SEARAC Joins Southeast Asian American Communities in Reflection of Refugee Resilience

Throughout the month of April, Southeast Asian American communities across the country have honored our loved ones in life and in legacy, as we reflect on the origins of our refugee journeys over four decades ago.
We hold in our hearts the victims and survivors of horrific acts of war and genocide that led to more than one million of our peoples’ forced displacement from our homes.

Chho, left, with her son, Bunthay

We draw strength from the courage of our families who embarked on dangerous journeys through dense jungles and dark waters.
We celebrate the resilience of our elders who faced obstacle after obstacle upon their resettlement —  incredible mothers like Cambodian Genocide survivor Chho Sok who fought for her children’s future.
In a recent conversation with her son, Bunthay Cheam, Chho recounted her early days in America:
“I didn’t complain to them because we came to their country, they gave us a lot of help, it’s better [than before] already. But then I thought when Mary [my daughter] grows up, I’ll hire someone to look after her so that I can go to work. I didn’t know that, oh, the housing authority, when we work, that they would charge us more. … If I want a car, a house, I have to work two jobs.”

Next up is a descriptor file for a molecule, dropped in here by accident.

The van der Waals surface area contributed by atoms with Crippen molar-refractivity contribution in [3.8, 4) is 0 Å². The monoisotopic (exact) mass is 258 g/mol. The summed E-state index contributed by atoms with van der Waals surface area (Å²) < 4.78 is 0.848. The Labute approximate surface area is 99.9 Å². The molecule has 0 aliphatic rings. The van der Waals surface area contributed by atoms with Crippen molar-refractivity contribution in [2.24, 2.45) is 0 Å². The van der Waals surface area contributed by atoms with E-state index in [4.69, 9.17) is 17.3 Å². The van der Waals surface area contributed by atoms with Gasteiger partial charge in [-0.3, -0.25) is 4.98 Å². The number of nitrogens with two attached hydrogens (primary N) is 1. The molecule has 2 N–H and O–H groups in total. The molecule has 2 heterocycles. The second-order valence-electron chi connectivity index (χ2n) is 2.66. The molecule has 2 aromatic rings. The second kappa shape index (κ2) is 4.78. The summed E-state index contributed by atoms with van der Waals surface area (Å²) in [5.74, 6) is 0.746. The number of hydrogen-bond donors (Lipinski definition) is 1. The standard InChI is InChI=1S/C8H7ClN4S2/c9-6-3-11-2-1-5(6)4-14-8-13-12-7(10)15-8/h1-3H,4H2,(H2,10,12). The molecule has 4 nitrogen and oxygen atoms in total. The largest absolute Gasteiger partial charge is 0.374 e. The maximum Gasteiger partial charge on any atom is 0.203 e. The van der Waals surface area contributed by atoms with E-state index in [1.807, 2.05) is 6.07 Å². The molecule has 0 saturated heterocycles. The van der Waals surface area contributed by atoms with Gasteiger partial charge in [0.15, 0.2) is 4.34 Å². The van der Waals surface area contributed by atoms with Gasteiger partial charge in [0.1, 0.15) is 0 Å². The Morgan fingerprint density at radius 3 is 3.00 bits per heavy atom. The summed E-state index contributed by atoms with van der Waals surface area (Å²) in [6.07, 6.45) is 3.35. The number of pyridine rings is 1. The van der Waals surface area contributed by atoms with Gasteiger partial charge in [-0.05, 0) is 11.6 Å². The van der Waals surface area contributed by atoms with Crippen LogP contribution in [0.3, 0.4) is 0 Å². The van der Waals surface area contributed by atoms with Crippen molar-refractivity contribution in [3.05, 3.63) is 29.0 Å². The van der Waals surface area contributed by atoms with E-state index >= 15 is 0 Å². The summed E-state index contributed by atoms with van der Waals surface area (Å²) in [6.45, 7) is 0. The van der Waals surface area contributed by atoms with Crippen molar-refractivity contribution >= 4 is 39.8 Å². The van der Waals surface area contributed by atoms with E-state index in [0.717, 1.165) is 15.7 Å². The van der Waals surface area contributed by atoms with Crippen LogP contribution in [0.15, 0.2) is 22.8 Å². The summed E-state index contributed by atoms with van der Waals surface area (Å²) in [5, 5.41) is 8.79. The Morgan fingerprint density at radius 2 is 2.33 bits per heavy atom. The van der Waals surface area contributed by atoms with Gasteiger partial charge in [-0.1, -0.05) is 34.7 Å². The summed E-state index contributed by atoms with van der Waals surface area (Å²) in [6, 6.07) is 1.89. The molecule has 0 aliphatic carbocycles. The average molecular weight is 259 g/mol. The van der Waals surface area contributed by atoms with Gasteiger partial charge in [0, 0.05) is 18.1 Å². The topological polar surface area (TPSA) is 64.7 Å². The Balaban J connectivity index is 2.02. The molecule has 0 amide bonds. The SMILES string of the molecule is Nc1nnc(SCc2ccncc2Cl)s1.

Today, decades after his birth at a Thai refugee camp, Bunthay is a multidisciplinary storyteller, dedicated community leader, and SEARAC Leadership and Advocacy Training alumnus with whom SEARAC is proud to be in community.
With each generation, our movement grows. 
Our collective vision for Southeast Asian Americans not only to survive, but to live with the freedom to thrive, becomes more than just a dream. It is a reality we fight for every day.
We raise our voices in the halls of power to demand the right to heal, the right to be seen, and the right to family – to reclaim what was once taken from us.
Together, we rise.
And every day, we remember.
In partnership,